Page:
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Half-farming, half-anything: Japan’s rural lifestyle revolution Semrushtools

When deadly floods damaged her family’s home in Kurashiki, Okayama Prefecture, in 2018, Tokyo resident Alumi Senoo knew her time to leave the metropolis had come.

Joining her mother, who had been living in the home alone following her husband’s death several years prior, Senoo began helping out with tasks including post-disaster cleanup and growing vegetables in the adjacent fields. Meanwhile, she continued running her freelance graphic design business out of the front room of the house, where her paternal great-grandfather and grandmother had long worked as pharmacists for the local community.

The move also helped Senoo to reconnect with relatives, who sometimes reminisced about family history. When a cousin told her that their grandmother had once hoped to run a community gathering space, Senoo recalled her father’s longstanding dream of running his own coffee shop. It then occurred to her: Why not honor both of their memories by turning her home office into a cafe and meeting place for cyclists, another one of her passions?

Organic farmers in Japan operate amidst flux in food, agriculture, personal values, market, and governance. This study analyzes experiences and perceptions of organic farmers in their 30s and 40s and their struggles to navigate the risks and uncertainties of organic agriculture in neoliberal Japan.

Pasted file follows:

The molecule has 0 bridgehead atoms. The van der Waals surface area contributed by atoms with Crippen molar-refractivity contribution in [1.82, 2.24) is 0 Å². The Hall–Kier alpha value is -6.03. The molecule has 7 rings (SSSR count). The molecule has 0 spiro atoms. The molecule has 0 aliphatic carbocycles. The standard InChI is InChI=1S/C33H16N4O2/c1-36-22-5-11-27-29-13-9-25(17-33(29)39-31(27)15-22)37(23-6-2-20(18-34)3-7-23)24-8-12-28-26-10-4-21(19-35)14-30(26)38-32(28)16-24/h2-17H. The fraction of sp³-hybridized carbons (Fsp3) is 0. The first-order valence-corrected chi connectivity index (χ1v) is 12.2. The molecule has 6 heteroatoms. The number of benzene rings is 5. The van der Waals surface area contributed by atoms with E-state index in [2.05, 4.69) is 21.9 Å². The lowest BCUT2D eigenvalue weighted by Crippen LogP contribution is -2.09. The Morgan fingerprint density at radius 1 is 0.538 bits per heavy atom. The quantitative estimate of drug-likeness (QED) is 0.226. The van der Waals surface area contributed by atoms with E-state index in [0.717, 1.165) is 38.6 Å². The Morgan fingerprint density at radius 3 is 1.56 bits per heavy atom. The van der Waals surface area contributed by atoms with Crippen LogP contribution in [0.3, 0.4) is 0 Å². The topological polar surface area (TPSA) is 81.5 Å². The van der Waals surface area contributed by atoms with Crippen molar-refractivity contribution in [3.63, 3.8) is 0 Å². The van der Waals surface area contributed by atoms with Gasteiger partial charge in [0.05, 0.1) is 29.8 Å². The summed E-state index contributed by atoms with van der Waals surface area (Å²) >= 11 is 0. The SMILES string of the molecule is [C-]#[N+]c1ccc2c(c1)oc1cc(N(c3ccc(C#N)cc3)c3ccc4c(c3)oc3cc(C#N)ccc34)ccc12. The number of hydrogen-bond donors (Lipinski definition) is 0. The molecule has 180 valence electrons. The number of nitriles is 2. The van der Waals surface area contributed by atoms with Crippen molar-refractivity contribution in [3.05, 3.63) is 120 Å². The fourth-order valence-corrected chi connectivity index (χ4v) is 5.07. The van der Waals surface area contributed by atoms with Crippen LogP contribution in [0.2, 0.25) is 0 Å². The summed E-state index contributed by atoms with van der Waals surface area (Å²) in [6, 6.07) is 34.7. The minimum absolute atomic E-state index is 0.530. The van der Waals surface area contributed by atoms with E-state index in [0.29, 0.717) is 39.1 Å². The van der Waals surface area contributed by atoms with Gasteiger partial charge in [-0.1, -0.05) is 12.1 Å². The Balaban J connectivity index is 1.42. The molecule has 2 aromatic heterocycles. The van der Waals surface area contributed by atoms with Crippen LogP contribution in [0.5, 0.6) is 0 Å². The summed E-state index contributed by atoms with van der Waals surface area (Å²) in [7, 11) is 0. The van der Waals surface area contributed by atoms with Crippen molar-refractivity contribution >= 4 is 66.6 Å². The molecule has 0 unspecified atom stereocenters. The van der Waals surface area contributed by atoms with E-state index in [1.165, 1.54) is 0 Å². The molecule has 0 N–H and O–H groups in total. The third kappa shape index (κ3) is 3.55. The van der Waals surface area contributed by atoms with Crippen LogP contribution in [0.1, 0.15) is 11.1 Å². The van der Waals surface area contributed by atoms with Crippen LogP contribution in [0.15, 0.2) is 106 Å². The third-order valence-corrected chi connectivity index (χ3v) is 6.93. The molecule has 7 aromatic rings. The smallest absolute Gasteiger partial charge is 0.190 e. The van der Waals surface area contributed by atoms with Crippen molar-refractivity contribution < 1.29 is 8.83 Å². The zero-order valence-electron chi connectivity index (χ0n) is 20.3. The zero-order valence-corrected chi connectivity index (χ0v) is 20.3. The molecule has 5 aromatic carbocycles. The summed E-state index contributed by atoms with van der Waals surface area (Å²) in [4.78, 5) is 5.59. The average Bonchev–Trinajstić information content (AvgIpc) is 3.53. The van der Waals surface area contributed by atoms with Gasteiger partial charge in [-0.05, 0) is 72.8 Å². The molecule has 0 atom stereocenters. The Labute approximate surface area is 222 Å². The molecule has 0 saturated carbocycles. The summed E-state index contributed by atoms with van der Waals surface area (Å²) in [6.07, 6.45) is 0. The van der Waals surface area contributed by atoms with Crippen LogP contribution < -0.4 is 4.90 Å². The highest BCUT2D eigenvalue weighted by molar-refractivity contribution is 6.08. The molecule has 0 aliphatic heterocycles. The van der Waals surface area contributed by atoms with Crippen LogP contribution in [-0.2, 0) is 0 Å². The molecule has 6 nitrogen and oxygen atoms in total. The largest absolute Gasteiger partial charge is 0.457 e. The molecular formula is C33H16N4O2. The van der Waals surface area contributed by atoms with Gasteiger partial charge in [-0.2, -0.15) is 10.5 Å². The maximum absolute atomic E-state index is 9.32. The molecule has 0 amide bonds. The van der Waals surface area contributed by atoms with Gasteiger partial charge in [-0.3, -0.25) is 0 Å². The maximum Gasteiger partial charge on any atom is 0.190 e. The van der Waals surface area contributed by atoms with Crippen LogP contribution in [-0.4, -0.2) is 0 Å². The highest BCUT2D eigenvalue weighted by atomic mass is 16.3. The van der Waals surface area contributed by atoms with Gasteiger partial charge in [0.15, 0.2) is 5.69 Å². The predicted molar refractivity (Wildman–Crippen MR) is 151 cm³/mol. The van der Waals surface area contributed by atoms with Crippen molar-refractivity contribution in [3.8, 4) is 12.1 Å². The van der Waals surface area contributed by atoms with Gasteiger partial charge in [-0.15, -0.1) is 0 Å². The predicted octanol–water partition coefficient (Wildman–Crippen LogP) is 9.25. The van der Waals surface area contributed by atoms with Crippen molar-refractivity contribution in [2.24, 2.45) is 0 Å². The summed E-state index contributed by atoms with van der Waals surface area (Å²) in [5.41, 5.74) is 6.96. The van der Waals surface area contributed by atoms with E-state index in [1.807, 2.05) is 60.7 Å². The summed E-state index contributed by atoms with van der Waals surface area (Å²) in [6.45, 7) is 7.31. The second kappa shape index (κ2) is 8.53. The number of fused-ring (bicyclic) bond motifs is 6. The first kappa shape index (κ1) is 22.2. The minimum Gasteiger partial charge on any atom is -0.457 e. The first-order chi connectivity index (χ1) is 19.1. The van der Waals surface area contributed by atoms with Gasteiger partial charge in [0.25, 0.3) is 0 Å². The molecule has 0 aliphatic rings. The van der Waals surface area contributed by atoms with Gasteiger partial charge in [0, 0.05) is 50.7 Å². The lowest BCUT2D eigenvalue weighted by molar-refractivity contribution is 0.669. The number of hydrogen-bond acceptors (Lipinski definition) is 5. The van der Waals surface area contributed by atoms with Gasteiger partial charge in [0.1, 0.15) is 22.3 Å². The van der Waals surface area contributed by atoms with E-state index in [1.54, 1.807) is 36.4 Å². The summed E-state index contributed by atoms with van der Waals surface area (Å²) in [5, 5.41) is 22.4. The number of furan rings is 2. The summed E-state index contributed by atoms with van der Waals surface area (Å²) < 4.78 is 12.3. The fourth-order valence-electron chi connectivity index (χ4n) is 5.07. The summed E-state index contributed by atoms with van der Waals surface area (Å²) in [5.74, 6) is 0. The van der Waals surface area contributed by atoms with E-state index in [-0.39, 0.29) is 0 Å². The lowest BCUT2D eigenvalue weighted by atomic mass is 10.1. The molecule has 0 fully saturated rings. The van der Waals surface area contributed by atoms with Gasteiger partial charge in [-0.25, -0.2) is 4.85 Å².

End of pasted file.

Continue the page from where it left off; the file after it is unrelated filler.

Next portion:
I propose that young organic farmers practice ‘edgework,’ a concept developed to explain the perceptions of extreme sports practitioners taking chances at the edges of life and death in an era when the pressures to become consumer–entrepreneurs are strong. Edgework is ‘work carried out on ourselves by ourselves as free beings’ (Lyng, Citation2005, p. 45). In this sense, young organic farmers practice ‘occupational edgework’ that plays with normative boundaries (Lyng, Citation2005, p. 26) such as mind/body, nature/culture, urban/rural, and economic/moral. As educated urbanites doing hard field labor using traditional, organic techniques in dispossessed rural areas, they transgress neoliberal truths of the ideal, privileged citizen, not so much rebelling as breaking free of binary rigidity by crisscrossing boundaries (Foust, Citation2010). Organic farmers are positioned on the in-control end of the edgework framework, creating lives in the boundary zone of dominant and alternative logics, sensitive to their environments as they connect morality and reason (Milavanovic, Citation2005).